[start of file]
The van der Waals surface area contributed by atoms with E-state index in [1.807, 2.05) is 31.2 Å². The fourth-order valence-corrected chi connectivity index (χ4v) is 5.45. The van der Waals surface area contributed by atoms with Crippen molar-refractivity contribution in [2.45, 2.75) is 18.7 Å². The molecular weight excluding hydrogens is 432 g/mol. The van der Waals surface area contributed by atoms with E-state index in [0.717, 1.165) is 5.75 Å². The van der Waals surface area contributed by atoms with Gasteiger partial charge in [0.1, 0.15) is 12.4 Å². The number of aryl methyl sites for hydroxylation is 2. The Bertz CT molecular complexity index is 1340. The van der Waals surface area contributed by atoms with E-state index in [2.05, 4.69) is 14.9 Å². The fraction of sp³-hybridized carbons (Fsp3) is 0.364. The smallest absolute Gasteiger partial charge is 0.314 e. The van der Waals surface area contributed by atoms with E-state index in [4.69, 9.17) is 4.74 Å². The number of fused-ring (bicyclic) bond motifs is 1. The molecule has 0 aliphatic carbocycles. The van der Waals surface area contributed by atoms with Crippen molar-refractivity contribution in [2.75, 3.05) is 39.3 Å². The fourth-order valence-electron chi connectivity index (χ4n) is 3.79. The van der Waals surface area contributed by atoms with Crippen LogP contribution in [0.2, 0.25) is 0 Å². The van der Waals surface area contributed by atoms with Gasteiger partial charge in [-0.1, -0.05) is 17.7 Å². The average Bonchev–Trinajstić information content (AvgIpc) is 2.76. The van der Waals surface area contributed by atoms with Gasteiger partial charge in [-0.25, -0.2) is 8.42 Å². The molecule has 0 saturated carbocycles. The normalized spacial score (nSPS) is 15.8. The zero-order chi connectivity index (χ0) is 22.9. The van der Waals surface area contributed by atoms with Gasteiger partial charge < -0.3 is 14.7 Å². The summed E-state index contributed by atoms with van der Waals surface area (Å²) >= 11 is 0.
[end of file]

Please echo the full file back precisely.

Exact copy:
The van der Waals surface area contributed by atoms with E-state index in [1.807, 2.05) is 31.2 Å². The fourth-order valence-corrected chi connectivity index (χ4v) is 5.45. The van der Waals surface area contributed by atoms with Crippen molar-refractivity contribution in [2.45, 2.75) is 18.7 Å². The molecular weight excluding hydrogens is 432 g/mol. The van der Waals surface area contributed by atoms with E-state index in [0.717, 1.165) is 5.75 Å². The van der Waals surface area contributed by atoms with Gasteiger partial charge in [0.1, 0.15) is 12.4 Å². The number of aryl methyl sites for hydroxylation is 2. The Bertz CT molecular complexity index is 1340. The van der Waals surface area contributed by atoms with E-state index in [2.05, 4.69) is 14.9 Å². The fraction of sp³-hybridized carbons (Fsp3) is 0.364. The smallest absolute Gasteiger partial charge is 0.314 e. The van der Waals surface area contributed by atoms with E-state index in [4.69, 9.17) is 4.74 Å². The number of fused-ring (bicyclic) bond motifs is 1. The molecule has 0 aliphatic carbocycles. The van der Waals surface area contributed by atoms with Crippen molar-refractivity contribution in [2.75, 3.05) is 39.3 Å². The fourth-order valence-electron chi connectivity index (χ4n) is 3.79. The van der Waals surface area contributed by atoms with Crippen LogP contribution in [0.2, 0.25) is 0 Å². The van der Waals surface area contributed by atoms with Gasteiger partial charge in [-0.1, -0.05) is 17.7 Å². The average Bonchev–Trinajstić information content (AvgIpc) is 2.76. The van der Waals surface area contributed by atoms with Gasteiger partial charge in [-0.25, -0.2) is 8.42 Å². The molecule has 0 saturated carbocycles. The normalized spacial score (nSPS) is 15.8. The zero-order chi connectivity index (χ0) is 22.9. The van der Waals surface area contributed by atoms with Gasteiger partial charge < -0.3 is 14.7 Å². The summed E-state index contributed by atoms with van der Waals surface area (Å²) >= 11 is 0.